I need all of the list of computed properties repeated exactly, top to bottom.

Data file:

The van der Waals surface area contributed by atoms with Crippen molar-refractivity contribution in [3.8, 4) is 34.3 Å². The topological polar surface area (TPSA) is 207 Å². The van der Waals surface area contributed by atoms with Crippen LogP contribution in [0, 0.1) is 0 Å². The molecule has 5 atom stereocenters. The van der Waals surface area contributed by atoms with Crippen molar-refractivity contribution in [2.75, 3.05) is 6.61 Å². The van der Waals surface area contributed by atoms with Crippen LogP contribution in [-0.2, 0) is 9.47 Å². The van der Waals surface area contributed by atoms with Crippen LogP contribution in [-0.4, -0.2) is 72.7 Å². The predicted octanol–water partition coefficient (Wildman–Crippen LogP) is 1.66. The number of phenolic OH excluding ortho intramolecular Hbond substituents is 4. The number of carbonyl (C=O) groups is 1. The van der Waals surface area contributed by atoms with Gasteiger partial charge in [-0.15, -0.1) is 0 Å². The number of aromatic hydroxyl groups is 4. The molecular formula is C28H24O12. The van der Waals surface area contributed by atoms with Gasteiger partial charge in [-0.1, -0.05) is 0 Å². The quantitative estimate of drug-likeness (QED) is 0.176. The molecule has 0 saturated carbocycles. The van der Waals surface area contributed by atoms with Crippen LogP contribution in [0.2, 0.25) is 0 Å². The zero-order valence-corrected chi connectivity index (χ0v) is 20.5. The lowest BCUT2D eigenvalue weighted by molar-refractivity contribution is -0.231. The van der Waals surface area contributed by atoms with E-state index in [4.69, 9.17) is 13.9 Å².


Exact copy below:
The van der Waals surface area contributed by atoms with Crippen molar-refractivity contribution in [3.8, 4) is 34.3 Å². The topological polar surface area (TPSA) is 207 Å². The van der Waals surface area contributed by atoms with Crippen LogP contribution in [0, 0.1) is 0 Å². The molecule has 5 atom stereocenters. The van der Waals surface area contributed by atoms with Crippen molar-refractivity contribution in [2.75, 3.05) is 6.61 Å². The van der Waals surface area contributed by atoms with Crippen LogP contribution in [-0.2, 0) is 9.47 Å². The van der Waals surface area contributed by atoms with Crippen LogP contribution in [-0.4, -0.2) is 72.7 Å². The predicted octanol–water partition coefficient (Wildman–Crippen LogP) is 1.66. The number of phenolic OH excluding ortho intramolecular Hbond substituents is 4. The number of carbonyl (C=O) groups is 1. The van der Waals surface area contributed by atoms with Gasteiger partial charge in [-0.15, -0.1) is 0 Å². The number of aromatic hydroxyl groups is 4. The molecular formula is C28H24O12. The van der Waals surface area contributed by atoms with Gasteiger partial charge in [-0.1, -0.05) is 0 Å². The quantitative estimate of drug-likeness (QED) is 0.176. The molecule has 0 saturated carbocycles. The van der Waals surface area contributed by atoms with Crippen LogP contribution in [0.2, 0.25) is 0 Å². The zero-order valence-corrected chi connectivity index (χ0v) is 20.5. The lowest BCUT2D eigenvalue weighted by molar-refractivity contribution is -0.231. The van der Waals surface area contributed by atoms with E-state index in [4.69, 9.17) is 13.9 Å².